Most individuals who engage in heavy episodic substance use are not habituated alcoholics; heavy episodic use behavior is now simply described as “high risk”. The National Institute on Alcohol Abuse and Alcoholism (NIAAA) defines high risk alcohol use as consuming more than five drinks by a male or more than four drinks by a female within a period of two consecutive hours. The Harvard School of Public Health has studied heavy episodic use of alcohol among college students with the College Alcohol Study.  In his book entitled “Dying to Drink”, Harvard Researcher Henry Wechsler Ph.D. describes numerous campus rituals where anything goes alcohol use is tolerated by scores of universities across the U.S. Although notoriously associated with four year schools with on campus residences and Greek fraternity houses, high risk use of alcohol is also occurring for us locally at just over one third of our community college students.

National College Health Assessment

In the spring of 2006, The American College Health Association’s National College Health Assessment (NCHA) a nationally normed college health assessment tool was conducted among 500 students at Santiago Canyon College (SCC) in Orange, CA. The survey was conducted as a baseline assessment, part of a three year grant for high risk alcohol prevention among community college students. SCC’s NCHA data revealed that 34% of the student respondents had consumed five or more drinks in one sitting within the previous two weeks. Among the same student cohort, the following untoward consequences were also reported;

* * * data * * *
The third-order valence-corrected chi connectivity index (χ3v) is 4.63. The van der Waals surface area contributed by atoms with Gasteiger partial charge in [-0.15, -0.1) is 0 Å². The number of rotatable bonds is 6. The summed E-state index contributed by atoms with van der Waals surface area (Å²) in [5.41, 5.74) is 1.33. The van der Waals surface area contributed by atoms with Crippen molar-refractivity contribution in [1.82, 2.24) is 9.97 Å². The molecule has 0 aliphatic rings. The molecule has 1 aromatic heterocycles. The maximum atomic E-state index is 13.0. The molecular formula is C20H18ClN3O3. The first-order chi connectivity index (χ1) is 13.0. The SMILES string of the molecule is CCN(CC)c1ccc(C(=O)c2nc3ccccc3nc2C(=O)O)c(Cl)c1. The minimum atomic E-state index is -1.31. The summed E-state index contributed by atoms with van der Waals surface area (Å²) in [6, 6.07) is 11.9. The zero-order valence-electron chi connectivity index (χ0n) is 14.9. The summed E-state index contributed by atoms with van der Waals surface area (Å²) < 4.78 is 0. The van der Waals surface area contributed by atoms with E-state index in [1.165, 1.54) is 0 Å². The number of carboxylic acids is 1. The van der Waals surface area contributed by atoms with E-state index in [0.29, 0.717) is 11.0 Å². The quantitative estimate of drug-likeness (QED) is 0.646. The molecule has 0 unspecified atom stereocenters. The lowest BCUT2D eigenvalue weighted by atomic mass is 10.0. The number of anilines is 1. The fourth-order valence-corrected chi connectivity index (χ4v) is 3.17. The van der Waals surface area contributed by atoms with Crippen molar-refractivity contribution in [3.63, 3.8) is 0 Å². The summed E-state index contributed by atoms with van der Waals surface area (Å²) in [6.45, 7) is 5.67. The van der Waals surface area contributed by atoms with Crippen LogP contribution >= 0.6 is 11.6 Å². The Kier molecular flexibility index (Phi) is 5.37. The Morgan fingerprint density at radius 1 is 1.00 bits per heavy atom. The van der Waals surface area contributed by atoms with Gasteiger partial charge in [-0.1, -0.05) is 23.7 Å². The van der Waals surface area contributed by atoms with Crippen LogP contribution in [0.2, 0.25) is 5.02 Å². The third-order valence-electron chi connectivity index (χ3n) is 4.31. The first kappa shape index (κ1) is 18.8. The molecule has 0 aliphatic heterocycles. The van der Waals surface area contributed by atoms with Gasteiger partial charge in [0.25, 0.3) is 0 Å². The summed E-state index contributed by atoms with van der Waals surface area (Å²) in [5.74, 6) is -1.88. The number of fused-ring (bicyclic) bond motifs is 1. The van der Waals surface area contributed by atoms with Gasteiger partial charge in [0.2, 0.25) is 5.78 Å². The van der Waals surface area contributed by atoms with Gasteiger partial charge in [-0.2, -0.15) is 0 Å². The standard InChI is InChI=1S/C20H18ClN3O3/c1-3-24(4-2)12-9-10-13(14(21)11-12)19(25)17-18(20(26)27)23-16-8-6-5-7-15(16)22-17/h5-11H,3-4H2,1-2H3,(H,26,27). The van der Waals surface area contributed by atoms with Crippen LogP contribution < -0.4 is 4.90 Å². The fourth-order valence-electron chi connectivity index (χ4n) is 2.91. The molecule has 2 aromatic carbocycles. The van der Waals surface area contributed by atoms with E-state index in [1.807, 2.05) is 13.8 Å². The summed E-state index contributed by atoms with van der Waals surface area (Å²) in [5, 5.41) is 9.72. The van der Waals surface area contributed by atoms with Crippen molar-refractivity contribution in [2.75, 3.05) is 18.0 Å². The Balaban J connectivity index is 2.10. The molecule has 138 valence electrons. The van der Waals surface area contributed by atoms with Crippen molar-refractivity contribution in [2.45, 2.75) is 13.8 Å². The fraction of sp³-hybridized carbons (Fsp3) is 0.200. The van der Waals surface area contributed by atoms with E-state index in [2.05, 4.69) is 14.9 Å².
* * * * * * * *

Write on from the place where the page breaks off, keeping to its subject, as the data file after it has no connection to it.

Doing something they later regretted – 44.6%
            Forgetting where they were or what they had done – 33.5%
            Being Physically Injured – 26.2%
            Having unprotected sex – 23.9%
            Being involved in a fight – 12.1%
            Physically injuring another person – 10.2%
            Having someone use force or threat of force to have sex      with them -4.4%

These troubling outcomes provided impetus for us to seek out a best practice method for promoting harm reduction behaviors.

Effective prevention of high risk alcohol

Effective prevention of high risk alcohol among the collegiate population is widely sought after. Many institutions of higher education provide mandatory alcohol education annually. Simply addressing the alcohol challenge with freshman education programs unfortunately serves only as a top dressing and sadly not much measurable behavioral change has been demonstrated.  Mitigation requires employing evidence based practice with population based applications.  In 1990, the Institute of Medicine released a report which identified one single counseling session was as effective as intensive inpatient and outpatient therapy for alcoholism.  This single strategic encounter has more recently come to be called Screening Brief Intervention and Referral to Treatment (SBIRT).  The cognitive behavioral therapeutic components of SBIRT may be concisely described as follows:                                                                                                                                                  
          Screening - Very briefly identifying substance use related problems with a predetermined tool such as the Alcohol Use Disorders Inventory Test or “AUDIT”.   

          Brief Intervention - Raising awareness of personal risks and motivating a client toward acknowledgement the problem.    

          Referral - Threshold numbers above the point of habituation are referred for longer term support (> 15 points on the AUDIT).